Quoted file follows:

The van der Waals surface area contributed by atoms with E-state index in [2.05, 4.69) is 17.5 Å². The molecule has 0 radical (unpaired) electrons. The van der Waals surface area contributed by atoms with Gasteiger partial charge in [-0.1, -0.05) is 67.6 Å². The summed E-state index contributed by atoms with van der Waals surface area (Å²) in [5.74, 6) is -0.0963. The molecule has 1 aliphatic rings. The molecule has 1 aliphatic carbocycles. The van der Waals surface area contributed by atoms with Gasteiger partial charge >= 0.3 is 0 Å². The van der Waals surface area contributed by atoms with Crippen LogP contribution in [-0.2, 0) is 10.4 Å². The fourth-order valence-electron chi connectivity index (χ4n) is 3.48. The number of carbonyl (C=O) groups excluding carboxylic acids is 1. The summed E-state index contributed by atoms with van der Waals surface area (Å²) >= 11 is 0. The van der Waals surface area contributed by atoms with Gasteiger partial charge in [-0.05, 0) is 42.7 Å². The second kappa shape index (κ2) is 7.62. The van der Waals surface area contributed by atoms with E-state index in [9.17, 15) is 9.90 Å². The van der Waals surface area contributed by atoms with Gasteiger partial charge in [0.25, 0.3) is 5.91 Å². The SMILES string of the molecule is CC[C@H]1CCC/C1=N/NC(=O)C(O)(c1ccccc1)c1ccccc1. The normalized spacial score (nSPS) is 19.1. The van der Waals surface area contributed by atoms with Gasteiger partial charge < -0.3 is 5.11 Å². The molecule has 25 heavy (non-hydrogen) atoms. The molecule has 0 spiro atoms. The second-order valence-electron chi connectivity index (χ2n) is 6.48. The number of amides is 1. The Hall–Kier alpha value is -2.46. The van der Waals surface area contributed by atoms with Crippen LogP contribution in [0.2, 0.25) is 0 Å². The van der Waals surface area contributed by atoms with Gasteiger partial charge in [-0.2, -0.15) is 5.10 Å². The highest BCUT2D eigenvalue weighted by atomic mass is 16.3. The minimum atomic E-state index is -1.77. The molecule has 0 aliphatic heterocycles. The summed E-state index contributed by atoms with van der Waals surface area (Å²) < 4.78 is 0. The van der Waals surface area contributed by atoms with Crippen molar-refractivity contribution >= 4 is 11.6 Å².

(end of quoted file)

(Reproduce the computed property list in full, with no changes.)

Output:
The van der Waals surface area contributed by atoms with E-state index in [2.05, 4.69) is 17.5 Å². The molecule has 0 radical (unpaired) electrons. The van der Waals surface area contributed by atoms with Gasteiger partial charge in [-0.1, -0.05) is 67.6 Å². The summed E-state index contributed by atoms with van der Waals surface area (Å²) in [5.74, 6) is -0.0963. The molecule has 1 aliphatic rings. The molecule has 1 aliphatic carbocycles. The van der Waals surface area contributed by atoms with Gasteiger partial charge >= 0.3 is 0 Å². The van der Waals surface area contributed by atoms with Crippen LogP contribution in [-0.2, 0) is 10.4 Å². The fourth-order valence-electron chi connectivity index (χ4n) is 3.48. The number of carbonyl (C=O) groups excluding carboxylic acids is 1. The summed E-state index contributed by atoms with van der Waals surface area (Å²) >= 11 is 0. The van der Waals surface area contributed by atoms with Gasteiger partial charge in [-0.05, 0) is 42.7 Å². The second kappa shape index (κ2) is 7.62. The van der Waals surface area contributed by atoms with E-state index in [9.17, 15) is 9.90 Å². The van der Waals surface area contributed by atoms with Gasteiger partial charge in [0.25, 0.3) is 5.91 Å². The SMILES string of the molecule is CC[C@H]1CCC/C1=N/NC(=O)C(O)(c1ccccc1)c1ccccc1. The normalized spacial score (nSPS) is 19.1. The van der Waals surface area contributed by atoms with Gasteiger partial charge < -0.3 is 5.11 Å². The molecule has 25 heavy (non-hydrogen) atoms. The molecule has 0 spiro atoms. The second-order valence-electron chi connectivity index (χ2n) is 6.48. The number of amides is 1. The Hall–Kier alpha value is -2.46. The van der Waals surface area contributed by atoms with Crippen LogP contribution in [0.2, 0.25) is 0 Å². The van der Waals surface area contributed by atoms with Gasteiger partial charge in [-0.2, -0.15) is 5.10 Å². The highest BCUT2D eigenvalue weighted by atomic mass is 16.3. The minimum atomic E-state index is -1.77. The molecule has 0 aliphatic heterocycles. The summed E-state index contributed by atoms with van der Waals surface area (Å²) < 4.78 is 0. The van der Waals surface area contributed by atoms with Crippen molar-refractivity contribution >= 4 is 11.6 Å².